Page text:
So, you want to be a property developer!
Property development can be a great way to make money, if you know what you are doing. The property development process can be a long and complex one, from finding a site and selecting the builder to financing the deal and building and selling. Property development can lead to significant profits but it can also lead to significant losses so the more you have planned and thought about your project, the more likely you are to succeed. Remember the old saying, “A failure to plan is just a plan to fail”.
This “Property Development 101” series won’t be able to teach you everything there is to know about property development. However, if you read each instalment, you will learn about the fundamentals of property development and it will make you aware of what questions you need to ask so that you can make educated and informed decisions.
In this “Property Development 101” series, I will be outlining the major steps involved in property development. These include:
Setting your goals
How to find development sites
Choosing the best site
Working with council
Selecting a builder
Real estate agent/property manager
In the first instalment I outlined some strategies in relation to goal setting and research.
In the second instalment I detailed some methods on searching for development sites and then some considerations when selecting the best site to develop.
In the third instalment I provided an insight in to the design and drawings for a development.
In the fourth instalment I looked at one of the most critical components of property development, the feasibility study.
In the fifth instalment, I outlined what to do when working with your local council or shire so as to obtain approval for your development.
In the sixth instalment, I addressed a number of issues you need to consider when selecting a builder for your project.
In Part 7 of the Property Development 101 series, I look at finance and how development is different to financing a long-term investment property.
Property development finance can be quite different to borrowing for an established investment property. The deposit required can be much greater if you wish to develop. The interest rate charged can also be higher, depending on a number of factors. Much of this will depend on the bank’s perceived risk of you, your project and your timing.
In a typical investment loan scenario, the bank will look mainly at your risk and the risk in the property.
Your risk will be determined by a number of factors which are commonly referred to as “The Five Cs of Credit”. These include character, capacity, capital, collateral and conditions.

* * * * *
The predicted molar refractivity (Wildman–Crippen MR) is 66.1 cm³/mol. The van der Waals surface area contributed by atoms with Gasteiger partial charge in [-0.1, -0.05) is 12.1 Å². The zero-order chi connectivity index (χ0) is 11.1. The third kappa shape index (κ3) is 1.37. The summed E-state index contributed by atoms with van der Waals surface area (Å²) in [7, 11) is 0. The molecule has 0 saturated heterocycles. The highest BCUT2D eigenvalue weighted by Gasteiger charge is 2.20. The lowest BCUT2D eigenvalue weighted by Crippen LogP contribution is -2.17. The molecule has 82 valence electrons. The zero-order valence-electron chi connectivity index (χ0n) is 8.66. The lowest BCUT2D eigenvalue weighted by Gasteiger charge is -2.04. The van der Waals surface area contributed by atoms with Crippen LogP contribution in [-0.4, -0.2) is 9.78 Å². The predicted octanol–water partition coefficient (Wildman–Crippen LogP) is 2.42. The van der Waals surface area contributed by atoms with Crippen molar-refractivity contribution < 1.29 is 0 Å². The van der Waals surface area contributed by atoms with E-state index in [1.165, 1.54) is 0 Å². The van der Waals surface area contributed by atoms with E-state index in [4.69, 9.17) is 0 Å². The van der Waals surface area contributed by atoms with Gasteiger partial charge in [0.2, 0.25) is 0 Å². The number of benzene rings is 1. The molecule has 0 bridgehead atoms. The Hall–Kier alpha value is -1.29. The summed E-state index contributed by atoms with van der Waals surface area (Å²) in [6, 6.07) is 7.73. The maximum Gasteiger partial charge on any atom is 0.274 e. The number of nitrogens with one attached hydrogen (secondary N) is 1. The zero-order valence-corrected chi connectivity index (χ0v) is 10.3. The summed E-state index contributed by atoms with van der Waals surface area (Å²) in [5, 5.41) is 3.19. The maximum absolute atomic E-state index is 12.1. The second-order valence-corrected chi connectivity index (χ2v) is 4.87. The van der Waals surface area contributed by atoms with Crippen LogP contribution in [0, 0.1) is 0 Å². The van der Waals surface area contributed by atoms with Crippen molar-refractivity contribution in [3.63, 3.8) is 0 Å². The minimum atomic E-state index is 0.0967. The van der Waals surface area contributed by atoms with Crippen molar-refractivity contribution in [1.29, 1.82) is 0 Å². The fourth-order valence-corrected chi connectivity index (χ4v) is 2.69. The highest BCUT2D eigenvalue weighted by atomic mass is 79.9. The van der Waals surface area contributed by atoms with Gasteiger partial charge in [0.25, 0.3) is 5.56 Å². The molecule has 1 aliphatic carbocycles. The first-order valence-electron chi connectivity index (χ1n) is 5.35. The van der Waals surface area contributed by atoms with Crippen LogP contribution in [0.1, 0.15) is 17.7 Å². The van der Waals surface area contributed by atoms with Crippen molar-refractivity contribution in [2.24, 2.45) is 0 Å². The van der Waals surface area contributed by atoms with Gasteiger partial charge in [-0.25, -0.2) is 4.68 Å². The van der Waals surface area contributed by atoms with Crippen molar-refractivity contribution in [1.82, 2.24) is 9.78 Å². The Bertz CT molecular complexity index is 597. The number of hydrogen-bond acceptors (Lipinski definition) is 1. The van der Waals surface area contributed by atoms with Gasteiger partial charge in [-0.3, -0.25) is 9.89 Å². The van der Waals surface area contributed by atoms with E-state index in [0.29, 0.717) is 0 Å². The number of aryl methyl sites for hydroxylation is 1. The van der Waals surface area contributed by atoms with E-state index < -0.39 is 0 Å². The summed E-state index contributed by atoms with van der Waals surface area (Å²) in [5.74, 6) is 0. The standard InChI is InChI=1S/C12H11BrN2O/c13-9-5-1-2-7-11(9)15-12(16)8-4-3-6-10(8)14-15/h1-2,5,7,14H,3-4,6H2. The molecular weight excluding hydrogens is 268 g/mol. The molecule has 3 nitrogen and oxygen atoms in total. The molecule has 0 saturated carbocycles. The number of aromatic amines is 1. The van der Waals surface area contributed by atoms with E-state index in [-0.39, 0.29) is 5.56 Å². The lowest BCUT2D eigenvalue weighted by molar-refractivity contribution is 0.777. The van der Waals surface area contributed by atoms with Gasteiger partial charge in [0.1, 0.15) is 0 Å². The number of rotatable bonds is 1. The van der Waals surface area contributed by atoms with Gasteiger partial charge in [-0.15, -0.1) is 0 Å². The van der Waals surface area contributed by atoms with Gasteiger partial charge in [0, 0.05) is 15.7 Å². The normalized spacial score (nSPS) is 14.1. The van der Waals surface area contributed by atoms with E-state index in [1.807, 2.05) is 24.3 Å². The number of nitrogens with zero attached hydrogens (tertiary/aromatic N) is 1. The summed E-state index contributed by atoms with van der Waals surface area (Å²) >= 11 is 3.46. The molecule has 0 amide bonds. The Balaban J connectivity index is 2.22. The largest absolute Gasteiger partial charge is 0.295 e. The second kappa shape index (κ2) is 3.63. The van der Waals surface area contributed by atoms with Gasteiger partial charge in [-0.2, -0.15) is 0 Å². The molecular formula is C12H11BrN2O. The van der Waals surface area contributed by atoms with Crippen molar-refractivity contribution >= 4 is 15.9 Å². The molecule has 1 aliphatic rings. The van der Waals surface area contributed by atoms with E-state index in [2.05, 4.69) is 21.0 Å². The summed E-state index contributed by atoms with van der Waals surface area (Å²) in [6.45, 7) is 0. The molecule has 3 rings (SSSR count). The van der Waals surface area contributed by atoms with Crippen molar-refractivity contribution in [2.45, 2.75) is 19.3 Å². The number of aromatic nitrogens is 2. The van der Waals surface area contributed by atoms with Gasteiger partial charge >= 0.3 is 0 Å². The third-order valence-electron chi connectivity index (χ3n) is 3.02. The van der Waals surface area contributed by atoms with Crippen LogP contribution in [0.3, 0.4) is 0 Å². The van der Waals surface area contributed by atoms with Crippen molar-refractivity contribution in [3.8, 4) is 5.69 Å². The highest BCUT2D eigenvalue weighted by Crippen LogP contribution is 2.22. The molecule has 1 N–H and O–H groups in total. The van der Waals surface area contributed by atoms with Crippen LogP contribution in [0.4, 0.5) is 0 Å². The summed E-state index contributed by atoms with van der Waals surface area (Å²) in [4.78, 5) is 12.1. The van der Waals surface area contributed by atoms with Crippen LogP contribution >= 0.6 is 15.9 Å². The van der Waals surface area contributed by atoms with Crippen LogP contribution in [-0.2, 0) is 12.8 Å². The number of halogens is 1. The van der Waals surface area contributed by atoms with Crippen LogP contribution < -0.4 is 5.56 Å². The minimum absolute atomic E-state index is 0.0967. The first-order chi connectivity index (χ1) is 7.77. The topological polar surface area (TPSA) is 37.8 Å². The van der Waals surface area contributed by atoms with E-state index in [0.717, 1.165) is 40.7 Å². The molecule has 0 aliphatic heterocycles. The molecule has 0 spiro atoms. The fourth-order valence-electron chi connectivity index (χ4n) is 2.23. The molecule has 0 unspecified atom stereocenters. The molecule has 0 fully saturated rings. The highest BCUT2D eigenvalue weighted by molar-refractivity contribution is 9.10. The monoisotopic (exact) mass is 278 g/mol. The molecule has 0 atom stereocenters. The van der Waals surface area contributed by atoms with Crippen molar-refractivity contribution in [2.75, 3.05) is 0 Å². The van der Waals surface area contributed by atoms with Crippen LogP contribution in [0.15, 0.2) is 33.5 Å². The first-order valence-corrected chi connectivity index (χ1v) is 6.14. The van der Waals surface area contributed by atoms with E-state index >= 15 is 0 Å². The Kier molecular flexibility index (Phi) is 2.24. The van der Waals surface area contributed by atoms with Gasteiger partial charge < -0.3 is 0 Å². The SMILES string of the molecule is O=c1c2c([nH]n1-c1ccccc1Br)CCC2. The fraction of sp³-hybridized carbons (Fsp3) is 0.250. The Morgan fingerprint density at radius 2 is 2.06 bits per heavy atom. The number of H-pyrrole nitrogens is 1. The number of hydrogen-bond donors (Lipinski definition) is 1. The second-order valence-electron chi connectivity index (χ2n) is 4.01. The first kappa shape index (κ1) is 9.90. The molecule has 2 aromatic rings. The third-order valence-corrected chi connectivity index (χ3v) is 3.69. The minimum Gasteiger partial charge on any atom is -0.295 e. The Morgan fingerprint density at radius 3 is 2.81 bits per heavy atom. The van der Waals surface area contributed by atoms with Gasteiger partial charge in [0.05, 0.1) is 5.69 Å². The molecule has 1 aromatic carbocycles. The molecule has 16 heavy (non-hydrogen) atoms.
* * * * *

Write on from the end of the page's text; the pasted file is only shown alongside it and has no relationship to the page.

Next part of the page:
Character – have you defaulted on a loan before; have you been bankrupt?
Capacity – based on your salary and other income, do you have the capacity to make the repayments?
Capital – how much deposit will you provide? The more money you put in, the less risk the bank takes.
Collateral – what assets do you have to secure the loan?
Conditions – why are you borrowing the money? The bank will typically lend you more money if you are buying an established property than if you plan to build property.
When you are borrowing to develop, the bank also takes into consideration the property cycle. They are not too concerned about this when borrowing money to finance an established investment property that you plan to hold for the long term. This is because you’ll most likely rent it out and the property may go through a number of property cycles. However, as I have mentioned before, timing is critical when developing property to sell. You (and the bank) don’t want to be building when the market is soft and is forecast to be even softer when it is time to sell the new properties.
There are many lenders who will provide up to 90% of the value of an established property if it is for investment purposes. This means you only need a 10% deposit plus purchasing fees. When it comes to developing, the deposit required can be much higher. How the bank perceives your risk and the risk of the project will determine whether you need a 20% to 30% deposit. Simply put, you will need more of your own money up front if you wish to develop property.
If you go to a bank or mortgage broker, it won’t be difficult to get a loan with an interest rate below 5%. Development finance can be quite different. If you’re buying land to build two dwellings, you might be able to borrow money at just over 5%. If you plan to build four or more, it is often considered a commercial loan and your interest rate can jump to almost 7%.
If you are planning to develop properties and keep them to rent, the bank will look at your ability to service the loan based on your personal income and the projected rent. If you plan to sell the new dwellings, the bank may lend you money but only if you have pre-sold some of the dwellings. The bank may not require pre-sales if you are building just a couple of dwellings but if you are building many units (generally four or more), this will certainly be the case.
In this article I have only touched on some of the major considerations when borrowing money to develop property. If you plan to develop, you should spend some serious time with your bank or mortgage broker to discuss all that is involved in property development finance.
Written by Peter Koulizos – lecturer and author – www.thepropertyprofessor.com.au